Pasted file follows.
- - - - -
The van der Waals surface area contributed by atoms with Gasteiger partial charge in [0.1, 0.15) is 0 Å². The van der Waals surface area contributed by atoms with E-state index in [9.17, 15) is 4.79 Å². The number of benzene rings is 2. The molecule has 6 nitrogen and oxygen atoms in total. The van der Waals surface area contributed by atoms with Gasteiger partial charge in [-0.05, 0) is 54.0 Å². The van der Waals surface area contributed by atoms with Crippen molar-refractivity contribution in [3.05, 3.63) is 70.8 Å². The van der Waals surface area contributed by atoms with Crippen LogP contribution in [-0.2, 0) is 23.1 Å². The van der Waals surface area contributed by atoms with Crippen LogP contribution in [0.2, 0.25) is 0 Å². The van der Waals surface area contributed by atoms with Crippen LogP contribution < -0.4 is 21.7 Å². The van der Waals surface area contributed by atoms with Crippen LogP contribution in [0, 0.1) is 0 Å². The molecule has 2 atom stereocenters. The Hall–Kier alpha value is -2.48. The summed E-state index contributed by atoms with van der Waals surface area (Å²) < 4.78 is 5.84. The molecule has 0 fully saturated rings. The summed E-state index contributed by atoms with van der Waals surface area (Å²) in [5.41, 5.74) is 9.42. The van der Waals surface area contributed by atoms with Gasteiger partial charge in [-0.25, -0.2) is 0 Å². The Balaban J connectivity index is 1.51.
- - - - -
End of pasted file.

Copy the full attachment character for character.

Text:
The van der Waals surface area contributed by atoms with Gasteiger partial charge in [0.1, 0.15) is 0 Å². The van der Waals surface area contributed by atoms with E-state index in [9.17, 15) is 4.79 Å². The number of benzene rings is 2. The molecule has 6 nitrogen and oxygen atoms in total. The van der Waals surface area contributed by atoms with Gasteiger partial charge in [-0.05, 0) is 54.0 Å². The van der Waals surface area contributed by atoms with Crippen molar-refractivity contribution in [3.05, 3.63) is 70.8 Å². The van der Waals surface area contributed by atoms with Crippen LogP contribution in [-0.2, 0) is 23.1 Å². The van der Waals surface area contributed by atoms with Crippen LogP contribution in [0.2, 0.25) is 0 Å². The van der Waals surface area contributed by atoms with Crippen LogP contribution < -0.4 is 21.7 Å². The van der Waals surface area contributed by atoms with Crippen LogP contribution in [0, 0.1) is 0 Å². The molecule has 2 atom stereocenters. The Hall–Kier alpha value is -2.48. The summed E-state index contributed by atoms with van der Waals surface area (Å²) < 4.78 is 5.84. The molecule has 0 fully saturated rings. The summed E-state index contributed by atoms with van der Waals surface area (Å²) in [5.41, 5.74) is 9.42. The van der Waals surface area contributed by atoms with Gasteiger partial charge in [-0.25, -0.2) is 0 Å². The Balaban J connectivity index is 1.51.